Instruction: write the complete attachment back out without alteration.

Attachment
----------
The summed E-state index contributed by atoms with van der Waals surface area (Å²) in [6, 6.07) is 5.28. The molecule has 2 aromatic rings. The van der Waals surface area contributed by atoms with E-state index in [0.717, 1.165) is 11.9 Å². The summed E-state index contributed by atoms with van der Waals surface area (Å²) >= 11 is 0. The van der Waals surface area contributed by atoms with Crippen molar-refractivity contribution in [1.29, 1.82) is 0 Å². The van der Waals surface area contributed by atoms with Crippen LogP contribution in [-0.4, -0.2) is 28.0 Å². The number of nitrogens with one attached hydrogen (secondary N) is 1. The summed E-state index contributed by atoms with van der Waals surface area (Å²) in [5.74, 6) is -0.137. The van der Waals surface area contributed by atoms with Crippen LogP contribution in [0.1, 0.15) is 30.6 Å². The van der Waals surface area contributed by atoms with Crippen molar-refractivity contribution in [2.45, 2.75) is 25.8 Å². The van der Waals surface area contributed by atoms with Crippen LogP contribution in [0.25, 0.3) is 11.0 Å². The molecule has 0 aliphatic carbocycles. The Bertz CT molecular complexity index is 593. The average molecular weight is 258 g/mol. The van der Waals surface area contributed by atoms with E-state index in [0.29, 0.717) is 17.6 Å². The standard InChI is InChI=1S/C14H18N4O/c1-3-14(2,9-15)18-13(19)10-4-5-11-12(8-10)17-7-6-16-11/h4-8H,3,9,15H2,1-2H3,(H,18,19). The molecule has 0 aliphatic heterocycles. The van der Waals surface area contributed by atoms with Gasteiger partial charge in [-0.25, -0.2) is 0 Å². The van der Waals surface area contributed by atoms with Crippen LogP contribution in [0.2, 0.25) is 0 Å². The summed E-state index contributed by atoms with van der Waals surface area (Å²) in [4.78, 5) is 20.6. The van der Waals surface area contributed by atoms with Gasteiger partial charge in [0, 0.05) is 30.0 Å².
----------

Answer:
The summed E-state index contributed by atoms with van der Waals surface area (Å²) in [6, 6.07) is 5.28. The molecule has 2 aromatic rings. The van der Waals surface area contributed by atoms with E-state index in [0.717, 1.165) is 11.9 Å². The summed E-state index contributed by atoms with van der Waals surface area (Å²) >= 11 is 0. The van der Waals surface area contributed by atoms with Crippen molar-refractivity contribution in [1.29, 1.82) is 0 Å². The van der Waals surface area contributed by atoms with Crippen LogP contribution in [-0.4, -0.2) is 28.0 Å². The number of nitrogens with one attached hydrogen (secondary N) is 1. The summed E-state index contributed by atoms with van der Waals surface area (Å²) in [5.74, 6) is -0.137. The van der Waals surface area contributed by atoms with Crippen LogP contribution in [0.1, 0.15) is 30.6 Å². The van der Waals surface area contributed by atoms with Crippen molar-refractivity contribution in [2.45, 2.75) is 25.8 Å². The van der Waals surface area contributed by atoms with Crippen LogP contribution in [0.25, 0.3) is 11.0 Å². The molecule has 0 aliphatic carbocycles. The Bertz CT molecular complexity index is 593. The average molecular weight is 258 g/mol. The van der Waals surface area contributed by atoms with E-state index in [0.29, 0.717) is 17.6 Å². The standard InChI is InChI=1S/C14H18N4O/c1-3-14(2,9-15)18-13(19)10-4-5-11-12(8-10)17-7-6-16-11/h4-8H,3,9,15H2,1-2H3,(H,18,19). The molecule has 0 aliphatic heterocycles. The van der Waals surface area contributed by atoms with Gasteiger partial charge in [-0.25, -0.2) is 0 Å². The van der Waals surface area contributed by atoms with Crippen LogP contribution in [0.2, 0.25) is 0 Å². The summed E-state index contributed by atoms with van der Waals surface area (Å²) in [4.78, 5) is 20.6. The van der Waals surface area contributed by atoms with Gasteiger partial charge in [0, 0.05) is 30.0 Å².